As an athlete you take your routine seriously, planning out your pre-workout meals, customizing your supplements, and regularly switching up your exercise routine. But are you preparing for recovery before you workout?
A recent study by The Orthopedic Specialty Hospital (TOSH) just might hold the key to help you bounce back faster. The study revealed that increased levels of vitamin D pre-workout decreased skeletal muscular weakness after an intense bout of exercise. In other words, taking vitamin D before you exercise can help you recover more quickly afterwards, making it the perfect supplement to pair with your workout.
This is just one more reason to add vitamin D to your daily regimen. Want a little reminder of other reasons you should take this supplement? Research has revealed that vitamin D supports healthy bones, heart and immune function, muscle strength, and even healthy glucose levels in the normal range.
Fortunately, vitamin D can be picked up from the sun during your outdoor activities, but just because it’s sunny out doesn’t mean you’re getting the proper amount of “the sunshine vitamin.” In fact, deficiency is common during the summer months as people neglect vitamin D supplementation but still don’t get enough vitamin D-producing sunlight. Don’t fall into the trap—make sure you maintain your vitamin D levels all year long to ensure you are getting the proper amount of nutrients for your body, especially when you exercise.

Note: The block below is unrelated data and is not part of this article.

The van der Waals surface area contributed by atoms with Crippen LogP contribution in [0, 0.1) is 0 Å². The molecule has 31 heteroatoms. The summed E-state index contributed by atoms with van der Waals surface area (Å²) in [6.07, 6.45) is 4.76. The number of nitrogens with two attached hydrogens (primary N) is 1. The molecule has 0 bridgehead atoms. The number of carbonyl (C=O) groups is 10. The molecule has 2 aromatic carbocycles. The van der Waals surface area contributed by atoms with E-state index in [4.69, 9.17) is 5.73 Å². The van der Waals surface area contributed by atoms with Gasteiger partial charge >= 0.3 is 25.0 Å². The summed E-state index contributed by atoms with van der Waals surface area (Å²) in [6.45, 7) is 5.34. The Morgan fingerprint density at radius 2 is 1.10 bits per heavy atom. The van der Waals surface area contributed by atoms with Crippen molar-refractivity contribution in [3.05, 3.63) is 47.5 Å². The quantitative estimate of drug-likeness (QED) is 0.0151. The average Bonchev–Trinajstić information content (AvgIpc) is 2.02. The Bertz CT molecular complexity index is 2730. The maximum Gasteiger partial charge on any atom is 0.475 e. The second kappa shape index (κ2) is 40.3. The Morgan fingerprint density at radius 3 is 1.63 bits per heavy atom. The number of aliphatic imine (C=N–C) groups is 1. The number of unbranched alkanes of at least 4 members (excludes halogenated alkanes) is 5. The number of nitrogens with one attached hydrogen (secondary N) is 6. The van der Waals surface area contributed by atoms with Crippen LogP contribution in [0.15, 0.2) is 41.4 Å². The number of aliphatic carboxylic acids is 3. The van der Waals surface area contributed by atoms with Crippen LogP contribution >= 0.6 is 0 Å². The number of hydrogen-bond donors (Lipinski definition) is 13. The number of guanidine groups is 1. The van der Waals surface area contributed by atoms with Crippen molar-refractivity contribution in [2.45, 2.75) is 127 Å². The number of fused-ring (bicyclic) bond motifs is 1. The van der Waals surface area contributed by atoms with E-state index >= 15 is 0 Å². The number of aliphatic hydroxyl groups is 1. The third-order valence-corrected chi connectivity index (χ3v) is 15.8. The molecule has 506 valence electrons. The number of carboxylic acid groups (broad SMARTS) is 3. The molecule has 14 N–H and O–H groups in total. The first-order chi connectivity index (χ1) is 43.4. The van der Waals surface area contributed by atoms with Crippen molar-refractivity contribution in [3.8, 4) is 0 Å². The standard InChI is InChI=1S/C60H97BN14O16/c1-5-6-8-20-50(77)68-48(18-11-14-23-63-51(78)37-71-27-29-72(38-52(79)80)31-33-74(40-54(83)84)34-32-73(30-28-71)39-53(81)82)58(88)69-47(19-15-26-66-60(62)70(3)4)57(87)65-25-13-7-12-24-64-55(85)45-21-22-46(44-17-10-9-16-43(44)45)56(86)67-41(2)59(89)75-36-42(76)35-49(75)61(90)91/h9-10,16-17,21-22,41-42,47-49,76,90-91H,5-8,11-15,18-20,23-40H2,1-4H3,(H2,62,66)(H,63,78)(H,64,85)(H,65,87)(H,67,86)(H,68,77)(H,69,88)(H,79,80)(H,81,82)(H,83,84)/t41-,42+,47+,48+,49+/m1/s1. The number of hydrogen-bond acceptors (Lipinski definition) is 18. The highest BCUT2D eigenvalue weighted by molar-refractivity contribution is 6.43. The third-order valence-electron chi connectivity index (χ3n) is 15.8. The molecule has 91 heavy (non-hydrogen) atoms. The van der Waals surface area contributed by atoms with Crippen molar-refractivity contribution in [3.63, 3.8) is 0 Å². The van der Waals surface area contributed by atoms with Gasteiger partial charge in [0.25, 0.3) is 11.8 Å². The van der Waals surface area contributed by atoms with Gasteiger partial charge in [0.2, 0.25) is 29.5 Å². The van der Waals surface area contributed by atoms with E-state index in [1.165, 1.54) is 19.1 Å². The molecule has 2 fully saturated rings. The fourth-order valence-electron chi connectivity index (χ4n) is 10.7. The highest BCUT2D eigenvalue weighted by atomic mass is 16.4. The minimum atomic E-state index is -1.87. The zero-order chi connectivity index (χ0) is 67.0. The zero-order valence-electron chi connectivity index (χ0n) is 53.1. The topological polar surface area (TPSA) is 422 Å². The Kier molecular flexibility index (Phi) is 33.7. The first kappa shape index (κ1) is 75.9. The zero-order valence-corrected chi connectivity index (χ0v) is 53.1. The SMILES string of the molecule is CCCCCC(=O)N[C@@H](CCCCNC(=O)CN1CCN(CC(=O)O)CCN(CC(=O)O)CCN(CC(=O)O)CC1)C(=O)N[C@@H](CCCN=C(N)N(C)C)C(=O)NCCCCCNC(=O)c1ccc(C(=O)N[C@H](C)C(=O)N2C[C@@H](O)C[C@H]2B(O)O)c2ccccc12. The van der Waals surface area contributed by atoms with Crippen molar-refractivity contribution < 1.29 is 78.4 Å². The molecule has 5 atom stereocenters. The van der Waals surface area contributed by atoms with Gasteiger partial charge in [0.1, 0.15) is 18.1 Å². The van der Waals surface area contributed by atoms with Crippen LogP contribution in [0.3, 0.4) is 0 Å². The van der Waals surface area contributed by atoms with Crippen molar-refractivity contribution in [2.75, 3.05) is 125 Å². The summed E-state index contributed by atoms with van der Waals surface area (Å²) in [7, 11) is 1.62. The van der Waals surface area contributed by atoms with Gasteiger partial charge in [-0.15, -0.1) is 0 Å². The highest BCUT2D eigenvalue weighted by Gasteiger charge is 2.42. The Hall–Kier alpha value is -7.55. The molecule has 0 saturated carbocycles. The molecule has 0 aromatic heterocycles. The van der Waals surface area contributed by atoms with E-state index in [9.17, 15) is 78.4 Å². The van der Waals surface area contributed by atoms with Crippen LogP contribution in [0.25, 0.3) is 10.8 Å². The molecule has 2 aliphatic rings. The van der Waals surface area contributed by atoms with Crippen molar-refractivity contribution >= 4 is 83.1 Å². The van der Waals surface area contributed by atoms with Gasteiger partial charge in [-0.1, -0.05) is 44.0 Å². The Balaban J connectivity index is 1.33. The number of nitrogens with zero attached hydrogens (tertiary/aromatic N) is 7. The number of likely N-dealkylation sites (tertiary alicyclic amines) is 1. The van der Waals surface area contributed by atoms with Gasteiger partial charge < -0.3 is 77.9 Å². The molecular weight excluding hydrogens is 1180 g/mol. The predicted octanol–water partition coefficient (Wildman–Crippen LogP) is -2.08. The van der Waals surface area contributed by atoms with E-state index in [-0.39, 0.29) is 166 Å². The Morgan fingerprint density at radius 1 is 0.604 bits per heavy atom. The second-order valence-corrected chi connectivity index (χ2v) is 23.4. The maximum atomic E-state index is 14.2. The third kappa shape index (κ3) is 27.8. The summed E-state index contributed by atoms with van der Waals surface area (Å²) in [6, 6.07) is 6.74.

Now is the perfect time to spread the word about the amazing benefits of vitamin D with your exercise-savvy and health-conscious friends. Share this study and help them understand the need for making sure they get enough vitamin D to help recover faster from workouts, even during the summer months.
Active Calcium of Usana is one good source of Vitamin D. Share this study with your friends and get the word out about the incredible benefits of vitamin D.
To access this and other USANA partnership studies, click on the “Science” tab under “The USANA Difference” drop-down menu on USANA.com, then select "Research Partnerships"and scroll down to the TOSH collaboration section. Or, visit the “Clinical Research” page, accessible from the “Health Information Resources” link under the “Science” tab.
As posted at USANA webpage